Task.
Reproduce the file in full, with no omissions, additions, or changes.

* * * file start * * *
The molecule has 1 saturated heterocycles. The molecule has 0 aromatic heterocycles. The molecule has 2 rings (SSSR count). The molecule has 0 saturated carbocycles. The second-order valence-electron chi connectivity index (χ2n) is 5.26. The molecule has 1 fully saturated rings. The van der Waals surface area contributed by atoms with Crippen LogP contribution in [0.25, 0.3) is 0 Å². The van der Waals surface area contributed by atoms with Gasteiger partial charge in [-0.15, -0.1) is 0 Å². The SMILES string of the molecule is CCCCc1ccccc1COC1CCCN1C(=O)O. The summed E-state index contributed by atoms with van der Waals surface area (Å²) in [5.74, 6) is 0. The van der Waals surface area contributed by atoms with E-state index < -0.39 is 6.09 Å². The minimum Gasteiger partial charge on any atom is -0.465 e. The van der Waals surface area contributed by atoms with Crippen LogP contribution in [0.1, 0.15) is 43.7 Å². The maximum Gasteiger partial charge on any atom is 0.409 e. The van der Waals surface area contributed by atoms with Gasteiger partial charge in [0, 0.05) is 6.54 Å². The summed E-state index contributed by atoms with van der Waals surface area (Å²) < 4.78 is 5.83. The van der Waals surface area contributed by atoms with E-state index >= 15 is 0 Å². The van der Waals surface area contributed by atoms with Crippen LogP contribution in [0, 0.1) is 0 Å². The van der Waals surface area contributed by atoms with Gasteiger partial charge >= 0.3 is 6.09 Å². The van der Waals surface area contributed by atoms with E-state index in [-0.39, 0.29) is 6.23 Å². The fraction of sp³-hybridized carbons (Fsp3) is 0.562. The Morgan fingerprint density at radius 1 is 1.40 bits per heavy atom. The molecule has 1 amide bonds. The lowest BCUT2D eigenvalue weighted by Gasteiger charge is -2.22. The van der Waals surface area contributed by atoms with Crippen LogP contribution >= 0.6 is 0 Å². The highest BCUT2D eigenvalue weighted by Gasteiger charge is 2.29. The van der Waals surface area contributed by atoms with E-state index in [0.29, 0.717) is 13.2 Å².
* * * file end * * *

The molecule has 1 saturated heterocycles. The molecule has 0 aromatic heterocycles. The molecule has 2 rings (SSSR count). The molecule has 0 saturated carbocycles. The second-order valence-electron chi connectivity index (χ2n) is 5.26. The molecule has 1 fully saturated rings. The van der Waals surface area contributed by atoms with Crippen LogP contribution in [0.25, 0.3) is 0 Å². The van der Waals surface area contributed by atoms with Gasteiger partial charge in [-0.15, -0.1) is 0 Å². The SMILES string of the molecule is CCCCc1ccccc1COC1CCCN1C(=O)O. The summed E-state index contributed by atoms with van der Waals surface area (Å²) in [5.74, 6) is 0. The van der Waals surface area contributed by atoms with E-state index < -0.39 is 6.09 Å². The minimum Gasteiger partial charge on any atom is -0.465 e. The van der Waals surface area contributed by atoms with Crippen LogP contribution in [0.1, 0.15) is 43.7 Å². The maximum Gasteiger partial charge on any atom is 0.409 e. The van der Waals surface area contributed by atoms with Gasteiger partial charge in [0, 0.05) is 6.54 Å². The summed E-state index contributed by atoms with van der Waals surface area (Å²) < 4.78 is 5.83. The van der Waals surface area contributed by atoms with E-state index >= 15 is 0 Å². The van der Waals surface area contributed by atoms with Crippen LogP contribution in [0, 0.1) is 0 Å². The van der Waals surface area contributed by atoms with Gasteiger partial charge >= 0.3 is 6.09 Å². The van der Waals surface area contributed by atoms with E-state index in [-0.39, 0.29) is 6.23 Å². The fraction of sp³-hybridized carbons (Fsp3) is 0.562. The Morgan fingerprint density at radius 1 is 1.40 bits per heavy atom. The molecule has 1 amide bonds. The lowest BCUT2D eigenvalue weighted by Gasteiger charge is -2.22. The van der Waals surface area contributed by atoms with Crippen LogP contribution >= 0.6 is 0 Å². The highest BCUT2D eigenvalue weighted by Gasteiger charge is 2.29. The van der Waals surface area contributed by atoms with E-state index in [0.29, 0.717) is 13.2 Å².